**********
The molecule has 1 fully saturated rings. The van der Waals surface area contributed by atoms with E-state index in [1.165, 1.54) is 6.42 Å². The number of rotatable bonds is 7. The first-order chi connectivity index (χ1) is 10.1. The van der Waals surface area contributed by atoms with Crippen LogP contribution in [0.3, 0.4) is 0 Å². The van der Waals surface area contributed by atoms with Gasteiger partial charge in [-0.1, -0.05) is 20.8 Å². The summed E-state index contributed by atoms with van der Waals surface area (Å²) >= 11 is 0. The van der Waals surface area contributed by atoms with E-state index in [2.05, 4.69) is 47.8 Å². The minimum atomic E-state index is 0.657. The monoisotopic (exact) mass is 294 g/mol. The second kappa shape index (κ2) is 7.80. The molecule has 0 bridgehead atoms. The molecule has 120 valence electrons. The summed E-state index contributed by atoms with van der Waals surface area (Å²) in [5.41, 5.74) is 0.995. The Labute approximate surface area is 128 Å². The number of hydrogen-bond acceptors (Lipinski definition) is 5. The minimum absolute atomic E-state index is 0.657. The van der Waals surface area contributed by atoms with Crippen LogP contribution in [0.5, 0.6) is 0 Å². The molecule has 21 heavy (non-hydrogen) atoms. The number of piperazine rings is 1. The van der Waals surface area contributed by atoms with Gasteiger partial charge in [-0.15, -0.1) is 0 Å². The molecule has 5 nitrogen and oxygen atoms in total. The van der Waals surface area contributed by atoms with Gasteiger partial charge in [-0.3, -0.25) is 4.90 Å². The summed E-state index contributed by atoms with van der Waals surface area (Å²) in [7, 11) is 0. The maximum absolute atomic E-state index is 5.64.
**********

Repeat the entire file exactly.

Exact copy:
The molecule has 1 fully saturated rings. The van der Waals surface area contributed by atoms with E-state index in [1.165, 1.54) is 6.42 Å². The number of rotatable bonds is 7. The first-order chi connectivity index (χ1) is 10.1. The van der Waals surface area contributed by atoms with Crippen LogP contribution in [0.3, 0.4) is 0 Å². The van der Waals surface area contributed by atoms with Gasteiger partial charge in [-0.1, -0.05) is 20.8 Å². The summed E-state index contributed by atoms with van der Waals surface area (Å²) >= 11 is 0. The van der Waals surface area contributed by atoms with E-state index in [2.05, 4.69) is 47.8 Å². The minimum atomic E-state index is 0.657. The monoisotopic (exact) mass is 294 g/mol. The second kappa shape index (κ2) is 7.80. The molecule has 0 bridgehead atoms. The molecule has 120 valence electrons. The summed E-state index contributed by atoms with van der Waals surface area (Å²) in [5.41, 5.74) is 0.995. The Labute approximate surface area is 128 Å². The number of hydrogen-bond acceptors (Lipinski definition) is 5. The minimum absolute atomic E-state index is 0.657. The van der Waals surface area contributed by atoms with Crippen LogP contribution in [0.5, 0.6) is 0 Å². The molecule has 21 heavy (non-hydrogen) atoms. The number of piperazine rings is 1. The van der Waals surface area contributed by atoms with Gasteiger partial charge in [-0.15, -0.1) is 0 Å². The molecule has 5 nitrogen and oxygen atoms in total. The van der Waals surface area contributed by atoms with Gasteiger partial charge in [-0.3, -0.25) is 4.90 Å². The summed E-state index contributed by atoms with van der Waals surface area (Å²) in [7, 11) is 0. The maximum absolute atomic E-state index is 5.64.